FDA Releases New Draft Guidance on Diversity Action Plans for Clinical Studies

By Clinical Research News Staff 

July 2, 2024 | Last week, the U.S. Food and Drug Administration issued a draft guidance, “Diversity Action Plans to Improve Enrollment of Participants from Underrepresented Populations in Clinical Studies,” to assist medical product sponsors in submitting Diversity Action Plans to support certain clinical studies. Comments on the draft guidance should be submitted by September 26, 2024.   

The draft guidance describes the format and content of Diversity Action Plans, which are required as part of the Food and Drug Omnibus Reform Act (FDORA) of 2022. The current draft replaces a similarly-named April 2022 version and details the medical products and clinical studies for which a Diversity Action Plan is required, the timing and process for submitting Diversity Action Plans to the FDA, and the criteria and process the agency will use to evaluate a sponsor’s request not to submit a required Diversity Action Plan (a waiver).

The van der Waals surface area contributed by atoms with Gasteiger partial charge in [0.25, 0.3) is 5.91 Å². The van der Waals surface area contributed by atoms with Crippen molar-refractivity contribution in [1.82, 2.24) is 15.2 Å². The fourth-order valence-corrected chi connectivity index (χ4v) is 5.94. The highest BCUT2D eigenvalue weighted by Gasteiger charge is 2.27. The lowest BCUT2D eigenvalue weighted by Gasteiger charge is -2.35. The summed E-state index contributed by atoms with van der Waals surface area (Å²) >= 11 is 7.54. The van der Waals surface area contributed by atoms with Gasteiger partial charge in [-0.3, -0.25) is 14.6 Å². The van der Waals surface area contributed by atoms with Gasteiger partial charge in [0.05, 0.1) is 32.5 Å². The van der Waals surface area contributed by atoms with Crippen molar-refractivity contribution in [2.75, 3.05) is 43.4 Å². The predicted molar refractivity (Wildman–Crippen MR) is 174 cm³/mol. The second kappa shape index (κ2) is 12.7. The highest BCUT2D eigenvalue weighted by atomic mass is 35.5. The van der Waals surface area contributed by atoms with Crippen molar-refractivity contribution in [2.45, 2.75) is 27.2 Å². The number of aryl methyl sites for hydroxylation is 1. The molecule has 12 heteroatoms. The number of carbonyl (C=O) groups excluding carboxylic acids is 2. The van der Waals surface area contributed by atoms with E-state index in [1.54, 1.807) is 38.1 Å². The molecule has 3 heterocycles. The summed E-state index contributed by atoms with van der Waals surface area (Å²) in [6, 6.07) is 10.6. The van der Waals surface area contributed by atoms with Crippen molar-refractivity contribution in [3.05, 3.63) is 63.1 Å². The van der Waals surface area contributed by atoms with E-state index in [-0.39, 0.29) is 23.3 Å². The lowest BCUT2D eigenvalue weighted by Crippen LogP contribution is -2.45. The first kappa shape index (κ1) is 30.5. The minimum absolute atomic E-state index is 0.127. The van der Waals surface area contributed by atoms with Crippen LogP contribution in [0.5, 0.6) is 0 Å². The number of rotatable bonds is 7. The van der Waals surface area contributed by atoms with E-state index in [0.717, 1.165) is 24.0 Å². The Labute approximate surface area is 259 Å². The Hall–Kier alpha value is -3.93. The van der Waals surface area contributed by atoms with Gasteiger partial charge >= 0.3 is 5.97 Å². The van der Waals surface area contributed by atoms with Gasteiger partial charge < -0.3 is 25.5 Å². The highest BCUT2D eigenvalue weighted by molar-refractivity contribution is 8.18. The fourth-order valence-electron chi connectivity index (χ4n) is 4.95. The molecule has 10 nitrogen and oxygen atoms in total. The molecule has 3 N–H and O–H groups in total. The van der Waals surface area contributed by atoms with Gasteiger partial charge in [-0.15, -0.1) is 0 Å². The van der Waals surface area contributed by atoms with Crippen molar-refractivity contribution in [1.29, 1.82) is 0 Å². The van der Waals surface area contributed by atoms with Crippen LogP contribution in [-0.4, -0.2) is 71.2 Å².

Diversity Action Plans are intended to increase enrollment of participants of historically underrepresented populations to help improve the data the agency receives about the patients who may potentially use the medical product. Importantly, the DAP focuses not on “numbers but the rate of representation from historically underrepresented populations based on race, ethnicity, sex, and age,” pointed out Esther Krofah, executive vice president of Health at the Milken Institute, an international, independent economic think tank, in an email conversation with Clinical Research News.